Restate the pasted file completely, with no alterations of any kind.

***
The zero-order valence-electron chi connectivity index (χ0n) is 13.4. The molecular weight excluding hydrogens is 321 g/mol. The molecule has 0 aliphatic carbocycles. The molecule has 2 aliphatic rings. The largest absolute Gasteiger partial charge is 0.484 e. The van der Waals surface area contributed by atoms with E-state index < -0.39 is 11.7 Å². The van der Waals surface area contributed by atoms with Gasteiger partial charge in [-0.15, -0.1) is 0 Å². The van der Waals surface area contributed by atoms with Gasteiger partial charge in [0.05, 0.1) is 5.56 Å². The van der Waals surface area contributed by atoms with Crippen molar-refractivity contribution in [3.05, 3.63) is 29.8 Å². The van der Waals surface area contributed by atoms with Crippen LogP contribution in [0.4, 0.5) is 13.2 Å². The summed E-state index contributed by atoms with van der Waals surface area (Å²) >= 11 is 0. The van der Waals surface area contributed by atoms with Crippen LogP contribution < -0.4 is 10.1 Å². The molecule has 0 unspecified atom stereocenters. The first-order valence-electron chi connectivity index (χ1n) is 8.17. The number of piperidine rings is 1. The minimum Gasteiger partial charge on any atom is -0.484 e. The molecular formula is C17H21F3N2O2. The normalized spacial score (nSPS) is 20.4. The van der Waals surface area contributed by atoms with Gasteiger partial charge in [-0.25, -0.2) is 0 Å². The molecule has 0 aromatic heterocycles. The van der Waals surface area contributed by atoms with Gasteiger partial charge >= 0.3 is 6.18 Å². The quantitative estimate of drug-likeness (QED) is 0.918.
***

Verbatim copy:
The zero-order valence-electron chi connectivity index (χ0n) is 13.4. The molecular weight excluding hydrogens is 321 g/mol. The molecule has 0 aliphatic carbocycles. The molecule has 2 aliphatic rings. The largest absolute Gasteiger partial charge is 0.484 e. The van der Waals surface area contributed by atoms with E-state index < -0.39 is 11.7 Å². The van der Waals surface area contributed by atoms with Gasteiger partial charge in [-0.15, -0.1) is 0 Å². The van der Waals surface area contributed by atoms with Gasteiger partial charge in [0.05, 0.1) is 5.56 Å². The van der Waals surface area contributed by atoms with Crippen molar-refractivity contribution in [3.05, 3.63) is 29.8 Å². The van der Waals surface area contributed by atoms with Crippen LogP contribution in [0.4, 0.5) is 13.2 Å². The summed E-state index contributed by atoms with van der Waals surface area (Å²) >= 11 is 0. The van der Waals surface area contributed by atoms with Crippen LogP contribution < -0.4 is 10.1 Å². The molecule has 0 unspecified atom stereocenters. The first-order valence-electron chi connectivity index (χ1n) is 8.17. The number of piperidine rings is 1. The minimum Gasteiger partial charge on any atom is -0.484 e. The molecular formula is C17H21F3N2O2. The normalized spacial score (nSPS) is 20.4. The van der Waals surface area contributed by atoms with Gasteiger partial charge in [-0.25, -0.2) is 0 Å². The molecule has 0 aromatic heterocycles. The van der Waals surface area contributed by atoms with Gasteiger partial charge >= 0.3 is 6.18 Å². The quantitative estimate of drug-likeness (QED) is 0.918.